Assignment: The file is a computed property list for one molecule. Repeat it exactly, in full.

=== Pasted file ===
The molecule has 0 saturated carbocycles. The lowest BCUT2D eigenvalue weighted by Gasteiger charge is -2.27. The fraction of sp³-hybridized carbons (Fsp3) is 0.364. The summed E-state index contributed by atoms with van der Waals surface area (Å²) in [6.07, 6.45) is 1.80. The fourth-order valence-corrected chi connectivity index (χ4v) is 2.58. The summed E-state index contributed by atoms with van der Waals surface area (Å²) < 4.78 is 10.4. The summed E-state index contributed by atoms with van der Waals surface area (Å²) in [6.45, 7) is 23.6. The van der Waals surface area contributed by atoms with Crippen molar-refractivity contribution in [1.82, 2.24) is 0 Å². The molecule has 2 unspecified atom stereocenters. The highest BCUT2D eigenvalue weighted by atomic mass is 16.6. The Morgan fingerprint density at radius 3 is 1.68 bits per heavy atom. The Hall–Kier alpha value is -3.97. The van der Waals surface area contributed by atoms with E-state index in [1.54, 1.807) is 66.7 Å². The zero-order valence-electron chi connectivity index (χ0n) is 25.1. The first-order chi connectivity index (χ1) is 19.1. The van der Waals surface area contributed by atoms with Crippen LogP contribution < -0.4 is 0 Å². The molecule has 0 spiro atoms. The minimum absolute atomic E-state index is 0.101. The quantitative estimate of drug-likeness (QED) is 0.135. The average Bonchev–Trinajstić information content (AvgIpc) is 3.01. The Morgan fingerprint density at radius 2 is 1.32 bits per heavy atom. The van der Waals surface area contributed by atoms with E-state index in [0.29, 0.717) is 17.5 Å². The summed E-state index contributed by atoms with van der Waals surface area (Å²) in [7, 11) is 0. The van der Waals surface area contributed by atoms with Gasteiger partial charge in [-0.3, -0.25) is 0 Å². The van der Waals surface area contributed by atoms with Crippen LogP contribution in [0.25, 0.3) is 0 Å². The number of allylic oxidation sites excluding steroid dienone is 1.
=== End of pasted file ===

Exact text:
The molecule has 0 saturated carbocycles. The lowest BCUT2D eigenvalue weighted by Gasteiger charge is -2.27. The fraction of sp³-hybridized carbons (Fsp3) is 0.364. The summed E-state index contributed by atoms with van der Waals surface area (Å²) in [6.07, 6.45) is 1.80. The fourth-order valence-corrected chi connectivity index (χ4v) is 2.58. The summed E-state index contributed by atoms with van der Waals surface area (Å²) < 4.78 is 10.4. The summed E-state index contributed by atoms with van der Waals surface area (Å²) in [6.45, 7) is 23.6. The van der Waals surface area contributed by atoms with Crippen molar-refractivity contribution in [1.82, 2.24) is 0 Å². The molecule has 2 unspecified atom stereocenters. The highest BCUT2D eigenvalue weighted by atomic mass is 16.6. The Morgan fingerprint density at radius 3 is 1.68 bits per heavy atom. The Hall–Kier alpha value is -3.97. The van der Waals surface area contributed by atoms with E-state index in [1.54, 1.807) is 66.7 Å². The zero-order valence-electron chi connectivity index (χ0n) is 25.1. The first-order chi connectivity index (χ1) is 19.1. The van der Waals surface area contributed by atoms with Crippen LogP contribution < -0.4 is 0 Å². The molecule has 0 spiro atoms. The minimum absolute atomic E-state index is 0.101. The quantitative estimate of drug-likeness (QED) is 0.135. The average Bonchev–Trinajstić information content (AvgIpc) is 3.01. The Morgan fingerprint density at radius 2 is 1.32 bits per heavy atom. The van der Waals surface area contributed by atoms with E-state index in [0.29, 0.717) is 17.5 Å². The summed E-state index contributed by atoms with van der Waals surface area (Å²) in [7, 11) is 0. The van der Waals surface area contributed by atoms with Gasteiger partial charge in [-0.3, -0.25) is 0 Å². The van der Waals surface area contributed by atoms with Crippen LogP contribution in [0.25, 0.3) is 0 Å². The number of allylic oxidation sites excluding steroid dienone is 1.